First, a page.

Dhaka in list of 20 most unsustainable megacities
Dhaka is one of the 20 most unsustainable megacities in the world, as per a new climate report.
The report titled, "Ecological Threat Report (ETR)", released Wednesday (October 19, 2022) found that South Asia is home to eight of the world's 20 most unsustainable megacities, with half of them in India alone.
Produced by the Institute for Economics and Peace (IEP), featuring exclusive research from the Lloyd's Register Foundation World Risk Poll, the Ecological Threat Report tracks the links between climate-change, ecological threats, and violent conflict or forced migration each year.
Dhaka, Lahore, Kolkata, Delhi, Karachi, Mumbai, Chennai, and Hyderabad are eight of the 20 cities facing the highest population growth and worst vulnerability to ecological threats.
Bangladesh has seen 254 natural disasters respectively since 1981, according to the report.
Many South Asian countries and cities exemplify the challenge of managing growing populations and ecological threats.
For example, Dhaka, a city of 22.6 million people, is affected by ecological changes in several ways. It floods regularly, it is one of the most densely populated cities in the world, and the city struggles to deal with waste, said the Ecological Threat Report.
As per the report, Delhi suffered the highest air pollution of these cities. Air pollution was responsible for economic losses totalling USD 8.1 trillion, or 6.1 per cent of global economic output. While India is the world's third largest polluter, only 38.8% of its population consider climate change to be a serious threat.
At least 56% countries and territories (127 out of 228) monitored by the ETR are facing catastrophic ecological threats. Europe is predicted to see high levels of water stress over next 20 years, with increased water stress predicted in Greece, Italy, Macedonia, Portugal and the Netherlands, amongst others.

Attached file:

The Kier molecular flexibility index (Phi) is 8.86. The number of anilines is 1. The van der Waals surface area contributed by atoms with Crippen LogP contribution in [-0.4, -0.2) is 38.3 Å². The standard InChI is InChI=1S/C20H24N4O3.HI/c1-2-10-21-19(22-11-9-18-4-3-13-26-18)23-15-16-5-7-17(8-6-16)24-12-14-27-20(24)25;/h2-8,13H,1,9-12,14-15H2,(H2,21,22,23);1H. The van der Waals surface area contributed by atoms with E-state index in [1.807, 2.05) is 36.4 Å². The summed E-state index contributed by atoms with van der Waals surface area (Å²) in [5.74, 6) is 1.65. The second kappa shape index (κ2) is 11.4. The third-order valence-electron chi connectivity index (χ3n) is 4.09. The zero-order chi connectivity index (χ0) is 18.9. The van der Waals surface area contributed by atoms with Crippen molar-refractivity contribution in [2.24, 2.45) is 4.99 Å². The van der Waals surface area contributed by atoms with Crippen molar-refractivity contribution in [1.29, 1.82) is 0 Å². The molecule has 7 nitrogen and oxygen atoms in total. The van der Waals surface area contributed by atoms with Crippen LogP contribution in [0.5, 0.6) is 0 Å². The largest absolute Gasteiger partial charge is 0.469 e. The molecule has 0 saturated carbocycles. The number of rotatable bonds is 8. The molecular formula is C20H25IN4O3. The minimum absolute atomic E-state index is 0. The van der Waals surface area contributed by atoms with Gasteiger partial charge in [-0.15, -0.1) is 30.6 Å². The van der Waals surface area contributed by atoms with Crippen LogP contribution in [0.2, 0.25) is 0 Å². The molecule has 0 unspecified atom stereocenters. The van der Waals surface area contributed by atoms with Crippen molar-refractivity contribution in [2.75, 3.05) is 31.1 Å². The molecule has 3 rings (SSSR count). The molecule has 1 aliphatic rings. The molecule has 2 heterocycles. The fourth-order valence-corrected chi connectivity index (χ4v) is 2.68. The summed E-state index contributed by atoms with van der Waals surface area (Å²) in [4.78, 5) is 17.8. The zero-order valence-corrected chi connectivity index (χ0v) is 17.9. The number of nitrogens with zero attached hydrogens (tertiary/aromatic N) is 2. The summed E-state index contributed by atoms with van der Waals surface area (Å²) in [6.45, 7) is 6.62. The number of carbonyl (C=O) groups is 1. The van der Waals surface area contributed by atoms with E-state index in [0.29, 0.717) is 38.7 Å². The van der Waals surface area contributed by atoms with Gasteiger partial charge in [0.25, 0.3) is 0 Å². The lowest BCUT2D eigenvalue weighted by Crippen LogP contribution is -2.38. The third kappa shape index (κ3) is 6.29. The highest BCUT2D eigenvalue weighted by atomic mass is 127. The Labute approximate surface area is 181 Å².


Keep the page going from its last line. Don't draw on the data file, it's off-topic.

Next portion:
The countries most vulnerable to ecological threat are clustered in the three least peaceful regions: sub-Saharan Africa, the Middle East & North Africa (MENA), and South Asia.
In 2021, almost 92% of the world's undernourished people lived in low to very low peace countries, said the report. Megacities in low peace countries, like Kinshasa and Nairobi, have the highest population growth rates, low coping capacities, and will struggle to manage ecological threats. The world's 40 least peaceful countries will increase their population by 1.3 billion by 2050, representing 49% of the world's population.
Forty-one countries are currently facing severe food insecurity, impacting economic development, public health, and social harmony, with 830 million people at risk, with 89% residing in sub-Saharan-Africa, followed by MENA with 49 million. Food insecurity is connected to water stress, defined as "when more than 20% of the population do not have access to clean drinking water".
At least 23 out of 27 hotspot countries facing climate catastrophes with extremely low societal resilience are clustered in sub-Saharan Africa, said the report.
The report's main overall finding is that the degradation of resources leads to violence and violence leads to the degradation of resources, according to the press release.